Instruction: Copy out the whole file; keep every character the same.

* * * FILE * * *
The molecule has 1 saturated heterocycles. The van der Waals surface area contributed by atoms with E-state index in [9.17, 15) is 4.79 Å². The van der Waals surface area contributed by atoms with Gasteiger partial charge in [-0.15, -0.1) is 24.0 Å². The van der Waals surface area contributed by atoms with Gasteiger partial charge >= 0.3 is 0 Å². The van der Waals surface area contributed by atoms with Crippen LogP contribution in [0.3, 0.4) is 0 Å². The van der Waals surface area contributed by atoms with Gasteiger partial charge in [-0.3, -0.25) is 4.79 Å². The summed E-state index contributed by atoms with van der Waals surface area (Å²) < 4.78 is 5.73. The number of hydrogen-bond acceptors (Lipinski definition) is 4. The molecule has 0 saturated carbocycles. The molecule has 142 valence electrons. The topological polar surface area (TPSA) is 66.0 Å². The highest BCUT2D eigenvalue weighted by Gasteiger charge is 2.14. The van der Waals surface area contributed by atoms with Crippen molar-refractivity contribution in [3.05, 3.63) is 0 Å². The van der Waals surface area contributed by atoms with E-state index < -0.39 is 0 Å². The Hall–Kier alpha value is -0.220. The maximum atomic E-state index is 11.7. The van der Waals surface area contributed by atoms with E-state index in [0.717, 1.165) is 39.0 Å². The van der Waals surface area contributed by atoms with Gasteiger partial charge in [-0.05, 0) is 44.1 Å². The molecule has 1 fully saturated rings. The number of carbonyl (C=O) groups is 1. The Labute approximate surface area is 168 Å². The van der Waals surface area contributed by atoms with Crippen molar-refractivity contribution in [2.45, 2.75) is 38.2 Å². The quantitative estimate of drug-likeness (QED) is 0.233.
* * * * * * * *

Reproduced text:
The molecule has 1 saturated heterocycles. The van der Waals surface area contributed by atoms with E-state index in [9.17, 15) is 4.79 Å². The van der Waals surface area contributed by atoms with Gasteiger partial charge in [-0.15, -0.1) is 24.0 Å². The van der Waals surface area contributed by atoms with Gasteiger partial charge >= 0.3 is 0 Å². The van der Waals surface area contributed by atoms with Crippen LogP contribution in [0.3, 0.4) is 0 Å². The van der Waals surface area contributed by atoms with Gasteiger partial charge in [-0.3, -0.25) is 4.79 Å². The summed E-state index contributed by atoms with van der Waals surface area (Å²) < 4.78 is 5.73. The number of hydrogen-bond acceptors (Lipinski definition) is 4. The molecule has 0 saturated carbocycles. The molecule has 142 valence electrons. The topological polar surface area (TPSA) is 66.0 Å². The highest BCUT2D eigenvalue weighted by Gasteiger charge is 2.14. The van der Waals surface area contributed by atoms with Crippen molar-refractivity contribution in [3.05, 3.63) is 0 Å². The van der Waals surface area contributed by atoms with E-state index < -0.39 is 0 Å². The Hall–Kier alpha value is -0.220. The maximum atomic E-state index is 11.7. The van der Waals surface area contributed by atoms with E-state index in [0.717, 1.165) is 39.0 Å². The van der Waals surface area contributed by atoms with Gasteiger partial charge in [-0.05, 0) is 44.1 Å². The molecule has 1 fully saturated rings. The number of carbonyl (C=O) groups is 1. The Labute approximate surface area is 168 Å². The van der Waals surface area contributed by atoms with Crippen molar-refractivity contribution in [2.45, 2.75) is 38.2 Å². The quantitative estimate of drug-likeness (QED) is 0.233.